EFFINGHAM — A judge has found probable cause in an Effingham man’s aggravated domestic battery case.
Judge James Eder on Thursday ordered a trial for William N. Ruholl, 36, on a charge of aggravated domestic battery, a Class 2 felony.
During a preliminary hearing Thursday, Effingham County Assistant State’s Attorney Rob Scales called to the stand Effingham Detective Matthew Hoelscher. Hoelscher testified that an Effingham police officer responded to Ruholl’s residence on Dec. 26 after a neighbor at the apartment complex reported hearing a male yell, a smacking sound and then a child crying.
Hoelscher said upon arrival, the officer observed multiple injuries to a child at Ruholl’s residence, including bruising and welts to the child’s face, neck, chest, arms, stomach and back. A medical examination of the child later found marks on the child’s buttocks as well.
Hoelscher said Child Advocacy Center professionals subsequently interviewed the injured child and another child in the household, and Hoelscher was also present during the interviews. The injured child indicated that Ruholl had left markings on the child’s face and buttocks and said that Ruholl sometimes punches the child.
Hoelscher further testified that the injured child also said that Ruholl would take the child’s shirt, blanket and pillow so the child would be cold as a form of punishment.
The second child interviewed said he witnessed Ruholl harming the other child. The child said Ruholl had also in the past harmed the other child’s genitals, Hoelscher said.
Hoelscher said he interviewed Ruholl and also reviewed the officer’s report of the initial call. Hoelscher said that Ruholl neither admitted nor denied the child’s injuries but indicated the injuries could have been caused by the children wrestling with each other.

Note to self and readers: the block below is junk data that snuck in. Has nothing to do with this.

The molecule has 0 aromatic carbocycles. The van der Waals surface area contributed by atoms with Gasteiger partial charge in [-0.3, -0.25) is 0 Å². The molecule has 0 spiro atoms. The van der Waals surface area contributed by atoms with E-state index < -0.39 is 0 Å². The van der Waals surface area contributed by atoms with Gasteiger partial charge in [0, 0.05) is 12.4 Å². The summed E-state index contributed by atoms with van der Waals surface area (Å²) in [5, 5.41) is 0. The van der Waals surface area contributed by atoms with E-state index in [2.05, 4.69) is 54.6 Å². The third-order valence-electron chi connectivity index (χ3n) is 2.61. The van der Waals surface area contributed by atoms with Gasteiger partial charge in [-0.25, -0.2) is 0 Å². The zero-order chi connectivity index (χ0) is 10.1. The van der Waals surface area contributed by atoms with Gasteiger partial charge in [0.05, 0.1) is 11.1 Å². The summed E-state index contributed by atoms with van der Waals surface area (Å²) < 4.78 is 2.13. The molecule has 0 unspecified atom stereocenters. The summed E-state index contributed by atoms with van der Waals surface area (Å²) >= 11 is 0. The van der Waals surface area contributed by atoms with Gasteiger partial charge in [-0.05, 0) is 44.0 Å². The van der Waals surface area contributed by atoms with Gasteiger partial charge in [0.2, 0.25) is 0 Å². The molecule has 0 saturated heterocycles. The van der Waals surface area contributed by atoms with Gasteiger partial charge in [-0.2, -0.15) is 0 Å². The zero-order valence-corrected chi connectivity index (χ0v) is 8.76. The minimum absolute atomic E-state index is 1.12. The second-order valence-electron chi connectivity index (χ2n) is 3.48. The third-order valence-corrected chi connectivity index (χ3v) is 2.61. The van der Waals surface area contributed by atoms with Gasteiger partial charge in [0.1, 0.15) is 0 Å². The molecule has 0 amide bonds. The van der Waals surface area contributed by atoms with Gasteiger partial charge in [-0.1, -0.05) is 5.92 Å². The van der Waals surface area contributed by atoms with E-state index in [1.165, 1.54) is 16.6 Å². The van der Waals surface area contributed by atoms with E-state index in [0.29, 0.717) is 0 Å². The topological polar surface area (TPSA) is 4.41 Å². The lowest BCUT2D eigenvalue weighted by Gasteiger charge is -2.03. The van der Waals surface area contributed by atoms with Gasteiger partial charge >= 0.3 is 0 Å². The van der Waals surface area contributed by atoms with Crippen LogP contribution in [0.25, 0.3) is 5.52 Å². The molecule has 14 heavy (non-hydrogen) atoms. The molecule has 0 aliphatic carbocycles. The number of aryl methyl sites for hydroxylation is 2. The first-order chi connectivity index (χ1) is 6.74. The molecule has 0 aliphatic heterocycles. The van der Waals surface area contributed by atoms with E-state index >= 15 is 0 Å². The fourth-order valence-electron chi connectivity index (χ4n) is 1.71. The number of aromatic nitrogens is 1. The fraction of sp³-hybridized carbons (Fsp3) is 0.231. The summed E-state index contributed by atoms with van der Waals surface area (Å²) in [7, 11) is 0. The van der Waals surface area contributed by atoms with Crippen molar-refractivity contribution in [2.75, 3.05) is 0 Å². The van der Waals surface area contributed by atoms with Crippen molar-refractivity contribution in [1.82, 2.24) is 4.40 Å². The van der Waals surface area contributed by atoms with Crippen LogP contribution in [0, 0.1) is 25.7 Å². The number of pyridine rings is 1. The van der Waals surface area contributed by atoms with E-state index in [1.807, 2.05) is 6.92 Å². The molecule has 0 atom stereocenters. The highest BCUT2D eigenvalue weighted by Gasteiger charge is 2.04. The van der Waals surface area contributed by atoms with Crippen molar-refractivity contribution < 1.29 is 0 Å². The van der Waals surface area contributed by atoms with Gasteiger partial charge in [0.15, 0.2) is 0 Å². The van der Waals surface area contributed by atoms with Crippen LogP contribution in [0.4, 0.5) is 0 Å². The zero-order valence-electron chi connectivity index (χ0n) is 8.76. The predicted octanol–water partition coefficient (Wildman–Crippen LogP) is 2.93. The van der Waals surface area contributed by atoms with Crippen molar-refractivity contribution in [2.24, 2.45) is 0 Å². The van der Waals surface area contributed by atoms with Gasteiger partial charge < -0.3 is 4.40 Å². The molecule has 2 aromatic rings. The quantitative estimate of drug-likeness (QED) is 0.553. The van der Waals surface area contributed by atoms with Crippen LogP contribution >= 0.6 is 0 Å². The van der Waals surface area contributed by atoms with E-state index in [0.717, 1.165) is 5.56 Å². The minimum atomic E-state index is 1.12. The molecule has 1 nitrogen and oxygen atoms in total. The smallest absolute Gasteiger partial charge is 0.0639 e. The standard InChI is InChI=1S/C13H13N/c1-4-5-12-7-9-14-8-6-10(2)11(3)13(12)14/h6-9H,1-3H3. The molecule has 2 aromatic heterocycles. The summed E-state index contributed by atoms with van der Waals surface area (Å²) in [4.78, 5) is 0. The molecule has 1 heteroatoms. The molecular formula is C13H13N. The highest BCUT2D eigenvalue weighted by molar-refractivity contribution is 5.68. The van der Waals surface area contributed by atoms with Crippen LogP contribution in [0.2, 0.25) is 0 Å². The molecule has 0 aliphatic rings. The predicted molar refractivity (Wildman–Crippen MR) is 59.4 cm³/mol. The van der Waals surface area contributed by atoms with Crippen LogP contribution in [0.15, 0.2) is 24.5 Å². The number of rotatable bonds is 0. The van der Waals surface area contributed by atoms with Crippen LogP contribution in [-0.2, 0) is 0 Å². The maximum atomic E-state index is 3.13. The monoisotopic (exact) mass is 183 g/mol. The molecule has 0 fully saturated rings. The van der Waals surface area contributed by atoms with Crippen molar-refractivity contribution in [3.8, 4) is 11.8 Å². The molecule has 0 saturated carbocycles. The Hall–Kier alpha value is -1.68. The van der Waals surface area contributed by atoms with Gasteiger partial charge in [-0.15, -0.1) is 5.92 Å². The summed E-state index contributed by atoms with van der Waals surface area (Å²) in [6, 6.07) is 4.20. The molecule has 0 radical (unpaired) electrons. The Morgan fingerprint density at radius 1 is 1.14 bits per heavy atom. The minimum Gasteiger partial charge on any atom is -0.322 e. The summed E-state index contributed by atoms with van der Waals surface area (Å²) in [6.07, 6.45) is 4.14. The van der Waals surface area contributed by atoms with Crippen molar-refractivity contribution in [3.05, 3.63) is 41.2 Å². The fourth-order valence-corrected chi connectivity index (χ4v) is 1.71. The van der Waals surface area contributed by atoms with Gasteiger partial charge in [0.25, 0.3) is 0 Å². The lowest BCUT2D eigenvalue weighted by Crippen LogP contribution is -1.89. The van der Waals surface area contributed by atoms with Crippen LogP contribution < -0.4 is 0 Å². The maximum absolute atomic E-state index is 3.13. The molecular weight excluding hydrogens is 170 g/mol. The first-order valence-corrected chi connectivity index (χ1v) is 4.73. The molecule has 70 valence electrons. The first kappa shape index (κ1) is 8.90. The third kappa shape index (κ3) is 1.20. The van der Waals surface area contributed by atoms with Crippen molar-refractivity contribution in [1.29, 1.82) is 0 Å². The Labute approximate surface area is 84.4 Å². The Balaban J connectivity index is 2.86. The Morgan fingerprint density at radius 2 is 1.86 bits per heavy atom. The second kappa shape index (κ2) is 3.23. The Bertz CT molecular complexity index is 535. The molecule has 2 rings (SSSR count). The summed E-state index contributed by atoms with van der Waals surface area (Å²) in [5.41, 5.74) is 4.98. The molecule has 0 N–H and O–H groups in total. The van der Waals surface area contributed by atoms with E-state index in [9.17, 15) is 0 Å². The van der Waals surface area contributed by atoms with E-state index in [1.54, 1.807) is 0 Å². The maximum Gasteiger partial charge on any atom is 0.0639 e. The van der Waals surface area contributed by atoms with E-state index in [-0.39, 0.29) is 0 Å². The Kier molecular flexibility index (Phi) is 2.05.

Hoelscher said that during a phone call between Ruholl and his fiancée while Ruholl was in custody, the fiancée said she would tell authorities she hit the child with a belt, causing some of the injuries.
During cross examination by Ruholl’s attorney, Walter Lookofsky, Hoelscher testified that he was not aware of other adults’ presence in the home prior to police being called to Ruholl’s residence in December. He said that Ruholl, his fiancée, the two children and another child lived at Ruholl’s Effingham apartment.
Hoelscher said the interviewed children did not indicate that they were afraid of Ruholl. He said the injured child said no adults other than Ruholl have struck him in the past.
Scales said there are significant indications that at least one felony had occurred during the incident, if not multiple felonies. He said the bruises and markings on the child constitute great bodily harm, and the injuries to the child’s anus constitute a felony as well.
Lookofsky said there is no credible evidence that Ruholl was the one who committed the felonies and that only the fiancée admitted to harming the child. He said there was no probable cause for the case.
Eder found there to be enough probable cause in the case to bring it to trial and set Ruholl’s arraignment for 11 a.m. on Feb. 25.